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Canadian Coat of Arms meaning

Happy Canada Day.

We are going for breakfast in the admin grounds and looking forward to a good day. What are you doing?.

I thought you might find the Canadian Coat of Arms pullover, from Graham Howard, of interest. There are 110,000 stitches in the coat of arms.
Canadian Coat of Arms pullover
Let me know if you like it.

The Confederation of Canada was created by an Act of the British Parliament and given Royal Assent by Queen Victoria. Each of the four founding provinces (Ontario, Quebec, Nova Scotia and New Brunswick) was then granted arms by Royal Warrant on May 6, 1868.

The present design of the arms of Canada was drawn by Cathy Bursey-Sabourin, Fraser Herald and was approved by H.M. the Queen, on the advice of the Prime Minister of Canada, on July 12, 1994.

The Canadian coat of arms is full of meaning and symbolism.

Some distinct parts to the coat of arms are:-

1.The design of the arms of Canada reflects the royal symbols of Great Britain and France (the three royal lions of England, the royal lion of Scotland, the royal fleurs-de-lis of France and the royal Irish harp of Tara. On the bottom portion of the shield is a sprig of three Canadian maple leaves representative of Canadians of all origins.

2.The first quarter consists of the three gold lions of England walking and shown full face, on a red background. The lion is the oldest device known in heraldry and, as “king of beasts”, was adopted by kings of Leon, Norway and Denmark as their emblem. However, the origin of the three royal lions of England still remains a mystery.

3.The second quarter consists of a red lion rearing on the left hind foot, within a red double border with fleurs-de-lis, on a gold background. The royal lion of Scotland was probably first used by King William, who was known as “the lion”. However it was certainly used by his son, Alexander III, who made Scotland an independent nation.

4.The ribbon contains the motto of the Order of Canada: “Desiderantes Meliorem Patriam”. (They desire a better country).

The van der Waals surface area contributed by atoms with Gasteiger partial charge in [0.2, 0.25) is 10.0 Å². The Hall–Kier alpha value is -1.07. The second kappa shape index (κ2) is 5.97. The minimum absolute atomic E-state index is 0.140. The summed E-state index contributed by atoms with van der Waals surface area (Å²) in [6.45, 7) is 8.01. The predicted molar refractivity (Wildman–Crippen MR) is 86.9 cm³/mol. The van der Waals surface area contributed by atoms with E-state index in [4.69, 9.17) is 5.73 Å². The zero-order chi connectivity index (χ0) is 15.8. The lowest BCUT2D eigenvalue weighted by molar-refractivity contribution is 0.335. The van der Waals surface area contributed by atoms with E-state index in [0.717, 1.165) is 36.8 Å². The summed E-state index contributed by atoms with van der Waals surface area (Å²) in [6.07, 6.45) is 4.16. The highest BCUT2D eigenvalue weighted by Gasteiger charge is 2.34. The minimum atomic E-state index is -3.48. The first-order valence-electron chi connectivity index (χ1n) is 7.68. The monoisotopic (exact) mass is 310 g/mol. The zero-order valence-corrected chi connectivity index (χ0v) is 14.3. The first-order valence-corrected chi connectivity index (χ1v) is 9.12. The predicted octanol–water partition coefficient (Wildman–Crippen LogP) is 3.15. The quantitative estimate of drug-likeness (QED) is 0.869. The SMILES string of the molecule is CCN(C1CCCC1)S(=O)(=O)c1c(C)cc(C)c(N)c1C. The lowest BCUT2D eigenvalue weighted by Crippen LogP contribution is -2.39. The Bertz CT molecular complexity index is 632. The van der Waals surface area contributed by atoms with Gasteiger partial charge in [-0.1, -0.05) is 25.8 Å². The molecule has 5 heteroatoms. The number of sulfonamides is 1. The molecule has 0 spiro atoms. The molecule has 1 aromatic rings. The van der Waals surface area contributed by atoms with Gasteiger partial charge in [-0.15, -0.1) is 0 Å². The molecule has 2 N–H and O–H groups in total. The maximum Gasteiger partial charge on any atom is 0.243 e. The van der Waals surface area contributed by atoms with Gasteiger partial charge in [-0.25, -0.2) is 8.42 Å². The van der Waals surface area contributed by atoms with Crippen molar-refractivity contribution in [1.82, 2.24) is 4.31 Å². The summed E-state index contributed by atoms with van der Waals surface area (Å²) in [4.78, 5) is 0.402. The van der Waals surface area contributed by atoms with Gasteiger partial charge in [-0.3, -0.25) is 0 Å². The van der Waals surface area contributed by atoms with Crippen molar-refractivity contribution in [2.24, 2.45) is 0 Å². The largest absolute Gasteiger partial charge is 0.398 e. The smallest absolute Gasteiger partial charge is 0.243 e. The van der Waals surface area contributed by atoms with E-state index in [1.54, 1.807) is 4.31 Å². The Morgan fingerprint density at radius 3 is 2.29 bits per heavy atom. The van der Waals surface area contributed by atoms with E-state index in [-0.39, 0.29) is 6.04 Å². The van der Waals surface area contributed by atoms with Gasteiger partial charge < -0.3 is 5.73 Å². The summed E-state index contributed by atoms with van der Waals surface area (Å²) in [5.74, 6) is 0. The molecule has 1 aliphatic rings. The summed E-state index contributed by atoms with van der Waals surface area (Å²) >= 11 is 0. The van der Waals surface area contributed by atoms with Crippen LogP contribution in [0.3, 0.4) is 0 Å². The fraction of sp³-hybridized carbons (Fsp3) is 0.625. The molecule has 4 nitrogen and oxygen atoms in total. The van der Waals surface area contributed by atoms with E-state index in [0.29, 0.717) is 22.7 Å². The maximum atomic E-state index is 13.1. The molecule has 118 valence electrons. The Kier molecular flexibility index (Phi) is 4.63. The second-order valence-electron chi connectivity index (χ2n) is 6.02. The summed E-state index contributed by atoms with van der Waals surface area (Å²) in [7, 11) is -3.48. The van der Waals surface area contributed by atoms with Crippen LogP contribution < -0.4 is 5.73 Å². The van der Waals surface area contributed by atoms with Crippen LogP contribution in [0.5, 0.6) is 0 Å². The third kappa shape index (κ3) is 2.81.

5.On the royal helmet is the crest. This symbol consists of a wreath or ring of twisted white and red silk on which stands a crowned gold lion holding in its right paw a red maple leaf. The lion is a symbol of valour and courage.

6.The figures that stand on either side of the shield are known in heraldry as “supporters” and are often depicted in a ferocious manner. Canada adopted a lion on the shield’s left holding a gold pointed silver lance from which flies the Royal Union flag, and a unicorn with gold horn, mane and hoofs, on the shield’s right. Around its neck is a gold and chained coronet of crosses and fleurs-de-lis. The unicorn holds a lance flying a banner of royalist France, namely three gold fleurs-de-lis, on a blue background. The two banners represent the two principal founding nations that had established Canada’s most enduring laws and customs.

7.Canada’s motto “A Mari usque ad Mare” (From sea to sea) is based on biblical scripture: “He shall have dominion from sea to sea and from the river unto the ends of the earth (From Sea to sea) – Psalm 72:8?.

8.At the base of the arms are the floral emblems associated with the Canadian Monarchy: the English rose, the Scottish thistle, the French fleur-de-lis and the Irish shamrock.

9.On top of the “achievement of the arms of Canada” is the imperial crown which is indicative of the presence of a monarch as Canada’s Head of State.

For more information go to the The Canadian Heritage site. or click here for some a pdf file of information on the meaning of the symbols in the coat of arms.

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